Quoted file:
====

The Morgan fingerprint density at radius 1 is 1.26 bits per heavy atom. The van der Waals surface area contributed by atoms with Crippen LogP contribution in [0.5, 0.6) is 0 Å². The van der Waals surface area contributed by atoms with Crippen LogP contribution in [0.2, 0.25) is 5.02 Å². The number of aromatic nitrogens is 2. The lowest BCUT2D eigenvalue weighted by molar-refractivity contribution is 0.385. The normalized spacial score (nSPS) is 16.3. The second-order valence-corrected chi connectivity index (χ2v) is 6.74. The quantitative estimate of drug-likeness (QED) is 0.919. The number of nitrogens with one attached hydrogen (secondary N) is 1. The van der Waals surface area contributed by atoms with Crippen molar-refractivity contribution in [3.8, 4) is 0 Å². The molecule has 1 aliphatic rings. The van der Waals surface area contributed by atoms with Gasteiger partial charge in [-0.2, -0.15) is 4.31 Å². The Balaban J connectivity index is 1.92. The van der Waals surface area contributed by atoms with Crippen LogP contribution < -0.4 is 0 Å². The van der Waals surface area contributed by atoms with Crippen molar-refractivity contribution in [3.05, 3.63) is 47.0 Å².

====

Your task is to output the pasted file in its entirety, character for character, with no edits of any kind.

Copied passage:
The Morgan fingerprint density at radius 1 is 1.26 bits per heavy atom. The van der Waals surface area contributed by atoms with Crippen LogP contribution in [0.5, 0.6) is 0 Å². The van der Waals surface area contributed by atoms with Crippen LogP contribution in [0.2, 0.25) is 5.02 Å². The number of aromatic nitrogens is 2. The lowest BCUT2D eigenvalue weighted by molar-refractivity contribution is 0.385. The normalized spacial score (nSPS) is 16.3. The second-order valence-corrected chi connectivity index (χ2v) is 6.74. The quantitative estimate of drug-likeness (QED) is 0.919. The number of nitrogens with one attached hydrogen (secondary N) is 1. The van der Waals surface area contributed by atoms with Crippen molar-refractivity contribution in [3.8, 4) is 0 Å². The molecule has 1 aliphatic rings. The van der Waals surface area contributed by atoms with Gasteiger partial charge in [-0.2, -0.15) is 4.31 Å². The Balaban J connectivity index is 1.92. The van der Waals surface area contributed by atoms with Crippen LogP contribution < -0.4 is 0 Å². The van der Waals surface area contributed by atoms with Crippen molar-refractivity contribution in [3.05, 3.63) is 47.0 Å².